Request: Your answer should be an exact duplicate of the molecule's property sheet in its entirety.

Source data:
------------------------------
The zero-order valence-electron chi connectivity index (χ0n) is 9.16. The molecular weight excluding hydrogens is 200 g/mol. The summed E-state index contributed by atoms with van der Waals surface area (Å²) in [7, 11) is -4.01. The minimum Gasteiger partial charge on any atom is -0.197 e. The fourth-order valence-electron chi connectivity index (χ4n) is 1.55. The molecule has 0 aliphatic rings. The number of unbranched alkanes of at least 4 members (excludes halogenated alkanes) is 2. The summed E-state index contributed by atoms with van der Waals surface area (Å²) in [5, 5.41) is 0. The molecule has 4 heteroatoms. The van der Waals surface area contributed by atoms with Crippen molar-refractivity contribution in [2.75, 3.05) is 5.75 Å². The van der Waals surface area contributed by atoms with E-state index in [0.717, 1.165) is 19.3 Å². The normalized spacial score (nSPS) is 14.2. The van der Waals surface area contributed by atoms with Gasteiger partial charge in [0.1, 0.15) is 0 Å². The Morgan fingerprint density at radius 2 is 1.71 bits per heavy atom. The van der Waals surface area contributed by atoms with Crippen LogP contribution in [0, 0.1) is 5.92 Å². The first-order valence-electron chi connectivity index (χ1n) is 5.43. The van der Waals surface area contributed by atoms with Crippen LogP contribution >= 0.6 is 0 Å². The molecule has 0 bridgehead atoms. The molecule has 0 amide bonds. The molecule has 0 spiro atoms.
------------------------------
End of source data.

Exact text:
The zero-order valence-electron chi connectivity index (χ0n) is 9.16. The molecular weight excluding hydrogens is 200 g/mol. The summed E-state index contributed by atoms with van der Waals surface area (Å²) in [7, 11) is -4.01. The minimum Gasteiger partial charge on any atom is -0.197 e. The fourth-order valence-electron chi connectivity index (χ4n) is 1.55. The molecule has 0 aliphatic rings. The number of unbranched alkanes of at least 4 members (excludes halogenated alkanes) is 2. The summed E-state index contributed by atoms with van der Waals surface area (Å²) in [5, 5.41) is 0. The molecule has 4 heteroatoms. The van der Waals surface area contributed by atoms with Crippen molar-refractivity contribution in [2.75, 3.05) is 5.75 Å². The van der Waals surface area contributed by atoms with E-state index in [0.717, 1.165) is 19.3 Å². The normalized spacial score (nSPS) is 14.2. The van der Waals surface area contributed by atoms with Gasteiger partial charge in [0.1, 0.15) is 0 Å². The Morgan fingerprint density at radius 2 is 1.71 bits per heavy atom. The van der Waals surface area contributed by atoms with Crippen LogP contribution in [0, 0.1) is 5.92 Å². The first-order valence-electron chi connectivity index (χ1n) is 5.43. The van der Waals surface area contributed by atoms with Crippen LogP contribution >= 0.6 is 0 Å². The molecule has 0 bridgehead atoms. The molecule has 0 amide bonds. The molecule has 0 spiro atoms.